His son, Craig II, was a walk-on wide receiver at the University of Georgia.[42] Craig II also filled in as a sideline reporter during his father's absence in 2014.[43]


  1. "Craig Sager Has Been Inducted Into the Sports Broadcasting Hall Of Fame". Yahoo Sports. December 14, 2016. Retrieved December 19, 2016.
  2. "NBA raises $500,000 for SagerStrong Foundation". National Basketball Association. February 17, 2017. Retrieved February 19, 2017.
  3. Randy Covitz, "Former KC Sportscaster Craig Sager Remains Confident in Battle with Leukemia", Kansas City Star, March 25, 2016.
  4. "Untypical Teens", Ames Daily Tribune, June 14, 1966, pg. 4.
  5. Looney, Douglas S. "King Of The Rocky Mountains". Vault.
  6. G, Linda (July 5, 2017). "Henricksen: Batavia basketball, community to celebrate the life of its native son, Craig Sager".
  7. "Craig Sager: Biography", Turner Sports, July 2016.
  8. The Rainbow, vol. 132, no. 3, pg. 52.
  9. McClendon, Lamarco (December 15, 2016). "Craig Sager, Longtime Turner NBA Reporter, Dies at 65". Variety. Retrieved December 16, 2016.
  10. Jill Martin, "Craig Sager, Colorful Turner Sports Reporter, Dies at 65",, December 15, 2016.
  11. Hiestand, Matthew (March 26, 2013). "Craig Sager's backstory more colorful than his clothes". USA Today. Retrieved December 16, 2016.
  12. Bob Carter, "Karter's Korner", Chillicothe [MO] Constitution-Tribune, September 11, 1987, pg. 7.
  13. Carter, Bob. "Karter's Korner". Chillicothe Constitution-Tribune. Retrieved December 16, 2016.
  14. "Craig Sager: On-Air Talent", Sports Broadcasting Hall of Fame,; accessed December 15, 2016.
  15. Matt Crossman, "Craig Sager, TV Sports Reporter Known for Colorful Wardrobe, dies at 65", The Washington Post, December 15, 2016.
  16. "Craig Sager's backstory more colorful than his clothes". USA Today. Retrieved December 16, 2016.
  17. Sandomir, Richard (October 27, 1999). "WORLD SERIES; Interviewer Of Rose Is Snubbed By Curtis". The New York Times. Retrieved December 16, 2016.
  18. "Behind The Mike". Los Angeles Times. August 8, 2004. Retrieved December 16, 2016.
  19. Patrick Redford, "Craig Sager Will Miss The Olympics To Undergo Leukemia Treatment", Deadspin, July 28, 2016.
  20. Barnes, Mike (December 15, 2016). "Craig Sager, TNT's Colorful Basketball Reporter, Dies at 65". The Hollywood Reporter. Retrieved December 16, 2016.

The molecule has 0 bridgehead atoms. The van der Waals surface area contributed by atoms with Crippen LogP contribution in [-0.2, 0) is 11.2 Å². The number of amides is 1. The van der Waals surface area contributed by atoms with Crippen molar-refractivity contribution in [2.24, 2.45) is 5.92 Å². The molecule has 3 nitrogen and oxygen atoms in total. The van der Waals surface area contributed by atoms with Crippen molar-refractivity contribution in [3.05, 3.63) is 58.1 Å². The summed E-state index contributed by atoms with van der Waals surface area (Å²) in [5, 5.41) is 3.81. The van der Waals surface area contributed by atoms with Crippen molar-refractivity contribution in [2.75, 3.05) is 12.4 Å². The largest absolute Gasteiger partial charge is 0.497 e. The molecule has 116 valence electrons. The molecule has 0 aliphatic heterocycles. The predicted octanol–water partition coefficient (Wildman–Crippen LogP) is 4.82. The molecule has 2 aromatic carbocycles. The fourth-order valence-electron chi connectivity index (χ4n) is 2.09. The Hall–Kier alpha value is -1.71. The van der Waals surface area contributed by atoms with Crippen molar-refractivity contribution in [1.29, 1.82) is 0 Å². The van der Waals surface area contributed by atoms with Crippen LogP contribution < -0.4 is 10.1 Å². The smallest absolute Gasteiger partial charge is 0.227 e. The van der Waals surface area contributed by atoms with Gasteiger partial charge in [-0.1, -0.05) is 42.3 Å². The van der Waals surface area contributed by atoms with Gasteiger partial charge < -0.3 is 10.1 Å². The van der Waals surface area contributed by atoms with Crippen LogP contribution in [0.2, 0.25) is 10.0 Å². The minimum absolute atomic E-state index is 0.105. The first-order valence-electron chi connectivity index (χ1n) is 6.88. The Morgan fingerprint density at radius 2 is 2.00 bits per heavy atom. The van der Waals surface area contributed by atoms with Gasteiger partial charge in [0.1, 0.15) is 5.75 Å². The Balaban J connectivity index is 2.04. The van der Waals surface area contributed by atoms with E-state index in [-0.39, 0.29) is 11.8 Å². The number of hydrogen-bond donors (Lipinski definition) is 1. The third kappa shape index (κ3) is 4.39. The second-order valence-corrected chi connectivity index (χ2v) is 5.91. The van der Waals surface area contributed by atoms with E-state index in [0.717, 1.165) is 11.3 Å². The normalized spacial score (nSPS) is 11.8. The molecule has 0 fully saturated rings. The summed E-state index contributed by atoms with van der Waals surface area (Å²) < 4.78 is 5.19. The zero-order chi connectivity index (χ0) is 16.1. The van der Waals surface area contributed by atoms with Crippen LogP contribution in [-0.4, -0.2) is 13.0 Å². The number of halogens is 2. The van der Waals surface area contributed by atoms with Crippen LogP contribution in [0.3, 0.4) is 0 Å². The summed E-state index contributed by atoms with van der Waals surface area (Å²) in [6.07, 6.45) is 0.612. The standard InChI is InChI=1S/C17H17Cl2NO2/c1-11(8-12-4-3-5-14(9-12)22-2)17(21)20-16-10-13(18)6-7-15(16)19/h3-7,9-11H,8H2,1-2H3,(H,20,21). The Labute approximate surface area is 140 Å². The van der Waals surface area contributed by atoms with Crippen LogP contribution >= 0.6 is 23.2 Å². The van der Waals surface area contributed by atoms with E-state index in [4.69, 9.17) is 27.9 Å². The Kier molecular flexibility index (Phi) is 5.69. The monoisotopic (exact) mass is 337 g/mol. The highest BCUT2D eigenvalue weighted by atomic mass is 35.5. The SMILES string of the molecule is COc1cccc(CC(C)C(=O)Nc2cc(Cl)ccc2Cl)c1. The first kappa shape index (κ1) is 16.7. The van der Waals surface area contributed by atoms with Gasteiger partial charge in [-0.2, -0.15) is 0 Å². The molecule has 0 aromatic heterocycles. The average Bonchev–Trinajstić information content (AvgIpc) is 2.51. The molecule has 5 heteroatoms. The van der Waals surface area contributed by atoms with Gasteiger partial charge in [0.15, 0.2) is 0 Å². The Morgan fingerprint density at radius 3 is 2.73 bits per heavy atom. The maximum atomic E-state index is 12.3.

21. J.A. Adande, "Craig Sager was Reporter First, Sideline Superstar Second",; accessed December 15, 2016.
  22. "TNT-ESPN deal lets Sager work first NBA Finals". June 15, 2016.
  23. "Craig Sager to Be Honored With Jimmy V Perseverance Award at 2016 ESPYS". May 24, 2016. Retrieved July 13, 2016.
  24. Roxanne Steele, "Craig Sager's Moving ESPYs Speech: 'Cancer Can't Take Your Spirit Away'", CBS station WYCD via, July 14, 2016.
  25. Des Bieler, "Craig Sager To Be Inducted into Sports Broadcasting Hall of Fame", The Washington Post, December 9, 2016.
  26. Cindy Boren, "A Sports Emmy for the late Craig Sager draws applause from TNT's NBA crew", The Washington Post, May 10, 2017.
  27. "NBA raises $500,000 for SagerStrong Foundation". February 17, 2017. Retrieved February 18, 2017.
  28. Associated Press, "TNT's Sager to Miss Playoffs with Leukemia", April 18, 2014.
  29. "Craig Sager has leukemia". ESPN. April 18, 2014. Retrieved April 27, 2014.
  30. "Craig Sager's Harrowing and Emotional Journey Back to the NBA", Bleacher Report; accessed December 15, 2016.
  31. Lyons, Dan (April 20, 2014). "Video: TNT's "Inside The NBA" Crew Wears Suits In Support Of Craig Sager". The Spun. Retrieved December 16, 2016.
  32. Michael Klopman, "TNT Crew And Gregg Popovich Pay Tribute To Craig Sager", via, April 20, 2014.
  33. SI Wire, "Craig Sager's Leukemia Has Returned", Sports Illustrated, March 29, 2015.
  34. Miguel Torres, "Craig Sager Health: Latest On TNT Reporter's Condition, Third Bone Marrow Transplant", via, August 31, 2016.
  35. "Longtime sideline reporter Craig Sager dies", Atlanta Journal-Constitution, June 15, 2016.
  36. Patrick Redford, "The Inside The NBA Crew Remembers Craig Sager", Deadspin, December 15, 2016.
  37. Ananth Pandian, "Emotional Gregg Popovich Shares Heartfelt Thoughts on Death of Craig Sager",, December 15, 2016.
  38. Cooper, Ryan (December 27, 2016). "Northwestern to honor alumnus Craig Sager with helmet sticker in the Pinstripe Bowl".
  39. "Henricksen: Batavia basketball, community to celebrate the life of its native son, Craig Sager". July 5, 2017.
  40. Powell, Shaun (December 15, 2016). "Known for his versatility – and colorful wardrobe – Craig Sager had natural ability to connect with people". Retrieved December 20, 2016.
  41. Sandomir, Richard (December 15, 2016). "Craig Sager, Colorful N.B.A. Sideline Reporter, Dies at 65". The New York Times. Retrieved December 20, 2016.
  42. Castrovince, Anthony. "Sager, son share strong bond, affinity for sports". Retrieved December 16, 2016.
  43. frank den (April 20, 2014), Craig Sager JR interviews Gregg Popovich, archived from the original on December 14, 2021, retrieved December 17, 2016